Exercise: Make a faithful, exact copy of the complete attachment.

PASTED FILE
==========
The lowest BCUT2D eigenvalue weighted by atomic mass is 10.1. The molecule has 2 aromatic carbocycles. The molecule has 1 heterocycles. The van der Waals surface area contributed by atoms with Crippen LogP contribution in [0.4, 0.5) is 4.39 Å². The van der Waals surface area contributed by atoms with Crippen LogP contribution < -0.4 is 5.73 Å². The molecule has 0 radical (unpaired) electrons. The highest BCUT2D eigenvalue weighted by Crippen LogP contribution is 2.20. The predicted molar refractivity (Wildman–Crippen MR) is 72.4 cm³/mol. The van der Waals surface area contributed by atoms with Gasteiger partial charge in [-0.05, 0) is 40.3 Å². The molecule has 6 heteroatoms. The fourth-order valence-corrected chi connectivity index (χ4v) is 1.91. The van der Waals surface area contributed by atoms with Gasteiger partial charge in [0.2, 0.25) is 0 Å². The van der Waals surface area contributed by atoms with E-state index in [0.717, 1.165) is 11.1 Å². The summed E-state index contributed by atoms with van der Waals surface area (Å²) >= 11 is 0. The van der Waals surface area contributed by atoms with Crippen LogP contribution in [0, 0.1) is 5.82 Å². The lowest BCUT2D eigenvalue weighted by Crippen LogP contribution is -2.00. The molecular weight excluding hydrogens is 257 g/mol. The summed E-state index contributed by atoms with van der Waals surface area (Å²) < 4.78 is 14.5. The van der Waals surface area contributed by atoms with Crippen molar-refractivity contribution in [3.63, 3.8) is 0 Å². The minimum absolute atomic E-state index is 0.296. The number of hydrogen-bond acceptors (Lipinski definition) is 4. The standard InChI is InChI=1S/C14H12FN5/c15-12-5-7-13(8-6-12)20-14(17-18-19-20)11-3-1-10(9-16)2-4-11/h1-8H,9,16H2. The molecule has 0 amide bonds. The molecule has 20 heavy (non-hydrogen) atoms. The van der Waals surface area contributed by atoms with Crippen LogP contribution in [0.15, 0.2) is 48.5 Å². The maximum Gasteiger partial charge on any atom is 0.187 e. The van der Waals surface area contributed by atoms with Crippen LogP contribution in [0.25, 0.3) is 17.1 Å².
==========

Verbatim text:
The lowest BCUT2D eigenvalue weighted by atomic mass is 10.1. The molecule has 2 aromatic carbocycles. The molecule has 1 heterocycles. The van der Waals surface area contributed by atoms with Crippen LogP contribution in [0.4, 0.5) is 4.39 Å². The van der Waals surface area contributed by atoms with Crippen LogP contribution < -0.4 is 5.73 Å². The molecule has 0 radical (unpaired) electrons. The highest BCUT2D eigenvalue weighted by Crippen LogP contribution is 2.20. The predicted molar refractivity (Wildman–Crippen MR) is 72.4 cm³/mol. The van der Waals surface area contributed by atoms with Gasteiger partial charge in [-0.05, 0) is 40.3 Å². The molecule has 6 heteroatoms. The fourth-order valence-corrected chi connectivity index (χ4v) is 1.91. The van der Waals surface area contributed by atoms with Gasteiger partial charge in [0.2, 0.25) is 0 Å². The van der Waals surface area contributed by atoms with E-state index in [0.717, 1.165) is 11.1 Å². The summed E-state index contributed by atoms with van der Waals surface area (Å²) >= 11 is 0. The van der Waals surface area contributed by atoms with Crippen LogP contribution in [0, 0.1) is 5.82 Å². The lowest BCUT2D eigenvalue weighted by Crippen LogP contribution is -2.00. The molecular weight excluding hydrogens is 257 g/mol. The summed E-state index contributed by atoms with van der Waals surface area (Å²) < 4.78 is 14.5. The van der Waals surface area contributed by atoms with Crippen molar-refractivity contribution in [3.63, 3.8) is 0 Å². The minimum absolute atomic E-state index is 0.296. The number of hydrogen-bond acceptors (Lipinski definition) is 4. The standard InChI is InChI=1S/C14H12FN5/c15-12-5-7-13(8-6-12)20-14(17-18-19-20)11-3-1-10(9-16)2-4-11/h1-8H,9,16H2. The molecule has 0 amide bonds. The molecule has 20 heavy (non-hydrogen) atoms. The van der Waals surface area contributed by atoms with Crippen LogP contribution in [0.15, 0.2) is 48.5 Å². The maximum Gasteiger partial charge on any atom is 0.187 e. The van der Waals surface area contributed by atoms with Crippen LogP contribution in [0.25, 0.3) is 17.1 Å².